...intangible idea protected by the copyright is effectively made tangible by its embodiment upon the tapes," United States v. Gottesman, 724 F.2d 1517, 1520 (CA11 1984), phonorecords, or films shipped in interstate commerce as to render those items stolen goods for purposes of § 2314, so too ......
  • State v. Montgomery, No. 84-1671
    • United States
    • Court of Appeal of Florida (US)
    • March 26, 1985
    ...theory, the court implicitly rejected it, citing a number of federal cases which have done so. 5 See e.g., United States v. Gottesman, 724 F.2d 1517, 1524 n. 9 (11th Cir.1984); United States v. Lord, 711 F.2d 887, 891 (9th Cir.1983); United States v. Frans, 697 F.2d 188, 191 (7th Cir.), cer......
  • Request a trial to view additional results
21 cases
  • United States v. Handley, No. CR 84-AR-104-NE.
    • United States
    • United States District Courts. 11th Circuit. United States District Court of Northern District of Alabama
    • September 8, 1986
    ...the indictment. To recognize such a principle would run directly counter to the Eleventh Circuit's holding in United States v. Gottesman, 724 F.2d 1517 (11th It is well settled in this circuit that a district court has no authority to grant statutory immunity under 18 U.S.C. § 6002 to a def......
  • United States v. Liu, No. 10–10613.
    • United States
    • United States Courts of Appeals. United States Court of Appeals (9th Circuit)
    • October 1, 2013
    ...States v. Manzer, 69 F.3d 222, 227 (8th Cir.1995); United States v. Minor, 756 F.2d 731, 734 (9th Cir.1985); United States v. Gottesman, 724 F.2d 1517, 1522 (11th Cir.1984); United States v. Whetzel, 589 F.2d 707, 712 (D.C.Cir.1978); 3see also United States v. Heilman, 614 F.2d 1133, 1137 (......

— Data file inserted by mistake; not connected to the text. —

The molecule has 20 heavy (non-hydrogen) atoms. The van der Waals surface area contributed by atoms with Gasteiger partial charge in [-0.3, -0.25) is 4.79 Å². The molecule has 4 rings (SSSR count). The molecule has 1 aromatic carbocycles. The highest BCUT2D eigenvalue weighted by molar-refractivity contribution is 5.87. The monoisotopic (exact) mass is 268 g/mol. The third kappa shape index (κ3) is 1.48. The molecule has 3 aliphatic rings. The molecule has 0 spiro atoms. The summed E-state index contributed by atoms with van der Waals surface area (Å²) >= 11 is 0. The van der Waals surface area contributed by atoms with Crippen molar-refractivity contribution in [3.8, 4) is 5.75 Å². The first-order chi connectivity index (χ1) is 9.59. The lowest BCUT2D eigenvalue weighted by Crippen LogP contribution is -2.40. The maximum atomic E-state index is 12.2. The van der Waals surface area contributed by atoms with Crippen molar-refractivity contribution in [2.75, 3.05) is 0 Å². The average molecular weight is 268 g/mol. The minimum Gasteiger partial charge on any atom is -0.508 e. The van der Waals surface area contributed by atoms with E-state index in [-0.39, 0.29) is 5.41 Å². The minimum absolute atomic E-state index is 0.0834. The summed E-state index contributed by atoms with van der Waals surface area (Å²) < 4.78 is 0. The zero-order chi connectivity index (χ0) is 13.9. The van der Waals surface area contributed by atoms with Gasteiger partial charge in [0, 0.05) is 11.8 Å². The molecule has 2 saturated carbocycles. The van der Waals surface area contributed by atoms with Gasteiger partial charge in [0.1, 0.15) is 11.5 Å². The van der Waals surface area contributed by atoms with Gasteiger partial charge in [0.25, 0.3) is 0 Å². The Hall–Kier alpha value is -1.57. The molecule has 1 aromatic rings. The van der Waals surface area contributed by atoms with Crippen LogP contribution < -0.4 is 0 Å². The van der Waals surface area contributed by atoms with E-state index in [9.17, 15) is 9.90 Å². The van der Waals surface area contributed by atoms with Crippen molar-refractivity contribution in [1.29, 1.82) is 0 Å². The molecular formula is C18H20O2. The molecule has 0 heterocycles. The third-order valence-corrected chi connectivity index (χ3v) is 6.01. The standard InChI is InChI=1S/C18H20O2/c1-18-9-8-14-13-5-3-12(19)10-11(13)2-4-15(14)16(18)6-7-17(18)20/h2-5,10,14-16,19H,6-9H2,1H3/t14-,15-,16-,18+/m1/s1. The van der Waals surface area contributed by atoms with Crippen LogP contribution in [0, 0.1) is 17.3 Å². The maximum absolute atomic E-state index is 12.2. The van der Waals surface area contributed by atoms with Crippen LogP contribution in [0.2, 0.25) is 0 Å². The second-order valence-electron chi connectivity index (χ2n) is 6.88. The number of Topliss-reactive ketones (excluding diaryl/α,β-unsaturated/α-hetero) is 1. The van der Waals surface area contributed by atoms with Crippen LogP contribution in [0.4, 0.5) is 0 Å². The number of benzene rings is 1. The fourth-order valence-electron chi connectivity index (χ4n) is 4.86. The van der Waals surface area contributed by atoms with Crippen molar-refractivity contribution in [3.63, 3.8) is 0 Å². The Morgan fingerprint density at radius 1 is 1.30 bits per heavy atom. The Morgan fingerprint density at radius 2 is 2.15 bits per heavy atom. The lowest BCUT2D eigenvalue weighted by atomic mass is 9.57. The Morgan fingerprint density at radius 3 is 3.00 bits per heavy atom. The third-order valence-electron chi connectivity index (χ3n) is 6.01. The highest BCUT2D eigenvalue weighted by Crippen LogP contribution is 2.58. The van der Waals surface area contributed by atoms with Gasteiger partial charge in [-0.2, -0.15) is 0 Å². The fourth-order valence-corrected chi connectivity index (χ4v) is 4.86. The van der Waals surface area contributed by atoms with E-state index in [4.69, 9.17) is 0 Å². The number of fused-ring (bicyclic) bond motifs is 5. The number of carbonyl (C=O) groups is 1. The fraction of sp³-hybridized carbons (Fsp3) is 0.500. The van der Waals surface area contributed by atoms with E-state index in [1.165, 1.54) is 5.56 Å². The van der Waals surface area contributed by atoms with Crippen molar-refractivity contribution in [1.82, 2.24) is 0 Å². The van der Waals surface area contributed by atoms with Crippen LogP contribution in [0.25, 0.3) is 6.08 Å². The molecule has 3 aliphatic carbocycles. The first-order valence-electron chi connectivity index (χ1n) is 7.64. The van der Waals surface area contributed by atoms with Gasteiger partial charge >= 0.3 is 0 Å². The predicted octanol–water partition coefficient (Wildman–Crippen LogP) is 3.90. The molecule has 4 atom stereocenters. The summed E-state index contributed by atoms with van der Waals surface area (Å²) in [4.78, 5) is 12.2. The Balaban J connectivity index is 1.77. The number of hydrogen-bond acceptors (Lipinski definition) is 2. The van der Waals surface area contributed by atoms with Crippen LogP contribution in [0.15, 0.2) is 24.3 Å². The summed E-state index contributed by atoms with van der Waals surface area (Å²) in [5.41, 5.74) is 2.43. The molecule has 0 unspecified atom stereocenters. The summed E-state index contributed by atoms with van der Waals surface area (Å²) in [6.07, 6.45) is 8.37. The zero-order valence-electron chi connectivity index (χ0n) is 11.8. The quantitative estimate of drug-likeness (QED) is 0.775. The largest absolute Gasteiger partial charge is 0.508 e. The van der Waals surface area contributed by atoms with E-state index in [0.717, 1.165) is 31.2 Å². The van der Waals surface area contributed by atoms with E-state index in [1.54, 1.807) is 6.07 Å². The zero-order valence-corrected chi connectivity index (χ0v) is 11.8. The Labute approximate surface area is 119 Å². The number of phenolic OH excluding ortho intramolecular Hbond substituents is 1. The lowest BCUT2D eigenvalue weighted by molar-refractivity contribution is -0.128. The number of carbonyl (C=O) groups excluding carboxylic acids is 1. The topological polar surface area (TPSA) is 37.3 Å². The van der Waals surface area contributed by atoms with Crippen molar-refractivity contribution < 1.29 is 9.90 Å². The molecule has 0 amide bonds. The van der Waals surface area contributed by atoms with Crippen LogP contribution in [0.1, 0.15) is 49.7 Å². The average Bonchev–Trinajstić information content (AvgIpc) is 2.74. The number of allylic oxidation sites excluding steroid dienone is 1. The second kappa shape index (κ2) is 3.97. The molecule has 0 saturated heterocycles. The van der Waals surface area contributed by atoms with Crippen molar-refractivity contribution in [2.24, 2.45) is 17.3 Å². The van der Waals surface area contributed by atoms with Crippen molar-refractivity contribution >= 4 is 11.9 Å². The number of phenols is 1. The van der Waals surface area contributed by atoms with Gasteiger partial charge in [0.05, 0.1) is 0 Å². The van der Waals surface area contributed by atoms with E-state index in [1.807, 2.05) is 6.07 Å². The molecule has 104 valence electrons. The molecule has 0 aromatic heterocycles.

• Dowling v. United States, No. 84-589
    • United States
    • United States Supreme Court
    • June 28, 1985
    ...intangible idea protected by the copyright is effectively made tangible by its embodiment upon the tapes," United States v. Gottesman, 724 F.2d 1517, 1520 (CA11 1984), phonorecords, or films shipped in interstate commerce as to render those items stolen goods for purposes of § 2314, so too ......
  • State v. Montgomery, No. 84-1671
    • United States
    • Court of Appeal of Florida (US)
    • March 26, 1985
    ...theory, the court implicitly rejected it, citing a number of federal cases which have done so. 5 See e.g., United States v. Gottesman, 724 F.2d 1517, 1524 n. 9 (11th Cir.1984); United States v. Lord, 711 F.2d 887, 891 (9th Cir.1983); United States v. Frans, 697 F.2d 188, 191 (7th Cir.), cer......
  • Request a trial to view additional results

VLEX uses login cookies to provide you with a better browsing experience. If you click on 'Accept' or continue browsing this site we consider that you accept our cookie policy. ACCEPT